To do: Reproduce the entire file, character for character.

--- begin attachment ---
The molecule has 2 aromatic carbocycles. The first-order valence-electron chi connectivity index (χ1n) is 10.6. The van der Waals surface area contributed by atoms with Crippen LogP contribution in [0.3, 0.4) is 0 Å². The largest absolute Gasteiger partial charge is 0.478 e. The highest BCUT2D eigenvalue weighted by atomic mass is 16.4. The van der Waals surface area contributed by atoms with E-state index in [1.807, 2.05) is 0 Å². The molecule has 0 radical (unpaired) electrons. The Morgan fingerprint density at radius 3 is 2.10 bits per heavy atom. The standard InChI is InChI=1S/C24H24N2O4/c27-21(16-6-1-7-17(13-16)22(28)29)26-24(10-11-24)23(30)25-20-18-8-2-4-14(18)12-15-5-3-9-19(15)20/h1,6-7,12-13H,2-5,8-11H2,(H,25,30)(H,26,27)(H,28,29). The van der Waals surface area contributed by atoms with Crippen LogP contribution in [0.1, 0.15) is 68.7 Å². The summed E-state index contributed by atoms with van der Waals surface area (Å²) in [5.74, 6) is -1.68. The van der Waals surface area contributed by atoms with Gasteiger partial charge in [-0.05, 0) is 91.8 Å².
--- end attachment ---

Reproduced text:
The molecule has 2 aromatic carbocycles. The first-order valence-electron chi connectivity index (χ1n) is 10.6. The van der Waals surface area contributed by atoms with Crippen LogP contribution in [0.3, 0.4) is 0 Å². The largest absolute Gasteiger partial charge is 0.478 e. The highest BCUT2D eigenvalue weighted by atomic mass is 16.4. The van der Waals surface area contributed by atoms with E-state index in [1.807, 2.05) is 0 Å². The molecule has 0 radical (unpaired) electrons. The Morgan fingerprint density at radius 3 is 2.10 bits per heavy atom. The standard InChI is InChI=1S/C24H24N2O4/c27-21(16-6-1-7-17(13-16)22(28)29)26-24(10-11-24)23(30)25-20-18-8-2-4-14(18)12-15-5-3-9-19(15)20/h1,6-7,12-13H,2-5,8-11H2,(H,25,30)(H,26,27)(H,28,29). The van der Waals surface area contributed by atoms with Crippen LogP contribution in [0.1, 0.15) is 68.7 Å². The summed E-state index contributed by atoms with van der Waals surface area (Å²) in [5.74, 6) is -1.68. The van der Waals surface area contributed by atoms with Gasteiger partial charge in [-0.05, 0) is 91.8 Å².